Upward mobility is the experience of moving up into a more privileged economic position in society. Social scientists study the rates of upward mobility across different groups and societies because upward mobility is associated with notions of meritocracy and equality of opportunity. In a meritocratic or “open” society, all that is required for upward mobility is an education and hard work. Success in this type of society is determined by individual achievement rather than family background. In closed societies, on the other hand, there is little or no upward mobility. For example, children from working-class parents are likely to end up in working-class occupations themselves, and one’s educational attainment is determined in large part by the educational achievements of one’s parents.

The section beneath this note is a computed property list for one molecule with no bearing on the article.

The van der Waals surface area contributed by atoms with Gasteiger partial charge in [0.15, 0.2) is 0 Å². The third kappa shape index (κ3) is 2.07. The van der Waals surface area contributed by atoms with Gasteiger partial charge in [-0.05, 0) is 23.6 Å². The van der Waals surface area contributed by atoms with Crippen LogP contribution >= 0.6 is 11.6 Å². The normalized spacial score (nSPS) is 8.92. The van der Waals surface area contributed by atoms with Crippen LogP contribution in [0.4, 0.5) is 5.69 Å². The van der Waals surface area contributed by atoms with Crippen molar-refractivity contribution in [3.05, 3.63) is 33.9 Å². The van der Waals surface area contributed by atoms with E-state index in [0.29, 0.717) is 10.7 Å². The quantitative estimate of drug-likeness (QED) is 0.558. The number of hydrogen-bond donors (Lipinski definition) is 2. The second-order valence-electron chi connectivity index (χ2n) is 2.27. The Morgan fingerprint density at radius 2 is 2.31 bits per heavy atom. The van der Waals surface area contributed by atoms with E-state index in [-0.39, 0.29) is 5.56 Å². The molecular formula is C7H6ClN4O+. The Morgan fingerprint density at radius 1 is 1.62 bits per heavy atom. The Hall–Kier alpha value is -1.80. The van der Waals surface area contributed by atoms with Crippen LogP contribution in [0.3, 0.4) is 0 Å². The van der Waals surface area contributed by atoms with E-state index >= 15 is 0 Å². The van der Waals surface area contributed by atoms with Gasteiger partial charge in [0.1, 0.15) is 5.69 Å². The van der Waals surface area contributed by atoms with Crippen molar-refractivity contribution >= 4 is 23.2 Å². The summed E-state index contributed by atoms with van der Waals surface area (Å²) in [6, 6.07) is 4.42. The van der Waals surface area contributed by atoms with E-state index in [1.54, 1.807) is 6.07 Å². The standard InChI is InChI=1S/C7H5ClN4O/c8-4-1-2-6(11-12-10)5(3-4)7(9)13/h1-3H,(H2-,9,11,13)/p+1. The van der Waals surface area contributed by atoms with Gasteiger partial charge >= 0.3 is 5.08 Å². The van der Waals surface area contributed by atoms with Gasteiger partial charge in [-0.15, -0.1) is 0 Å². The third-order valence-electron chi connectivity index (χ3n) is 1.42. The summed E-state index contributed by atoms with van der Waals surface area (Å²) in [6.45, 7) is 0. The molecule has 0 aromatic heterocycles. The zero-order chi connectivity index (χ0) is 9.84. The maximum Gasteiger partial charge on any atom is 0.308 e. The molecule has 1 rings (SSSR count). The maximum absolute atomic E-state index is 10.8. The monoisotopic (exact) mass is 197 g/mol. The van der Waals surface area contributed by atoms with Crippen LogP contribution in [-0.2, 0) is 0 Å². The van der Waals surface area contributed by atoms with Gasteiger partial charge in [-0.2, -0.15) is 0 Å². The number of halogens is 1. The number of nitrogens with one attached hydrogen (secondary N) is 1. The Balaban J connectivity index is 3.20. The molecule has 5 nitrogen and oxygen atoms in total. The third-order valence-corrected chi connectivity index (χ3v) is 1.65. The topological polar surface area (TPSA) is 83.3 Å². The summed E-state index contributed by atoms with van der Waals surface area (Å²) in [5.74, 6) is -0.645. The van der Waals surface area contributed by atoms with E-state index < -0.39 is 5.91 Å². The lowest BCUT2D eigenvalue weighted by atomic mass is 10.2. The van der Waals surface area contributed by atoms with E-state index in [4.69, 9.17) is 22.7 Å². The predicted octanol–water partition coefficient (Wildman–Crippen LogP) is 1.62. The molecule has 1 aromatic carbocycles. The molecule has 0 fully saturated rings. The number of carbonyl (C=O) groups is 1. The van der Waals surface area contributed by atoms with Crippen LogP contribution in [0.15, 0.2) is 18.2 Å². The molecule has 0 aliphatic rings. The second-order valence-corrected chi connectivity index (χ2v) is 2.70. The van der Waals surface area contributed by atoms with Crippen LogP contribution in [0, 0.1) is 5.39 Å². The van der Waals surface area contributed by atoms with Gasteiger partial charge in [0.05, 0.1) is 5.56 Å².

There are two general types of upward mobility: intragenerational and intergenerational mobility. Upward mobility across generations, or intergenerational mobility, is commonly studied and often used as an indicator of a society’s openness or fluidity. People also often experience upward mobility over the course of their own careers, which is known as intragenerational mobility. For example, someone may start out working in a low-paying job and then move up into a higher-paying job within the same company after a few years. In addition, a person may go back to school in midcareer to earn a college or graduate degree in order to move into a higher-status occupation, such as a professional or manager.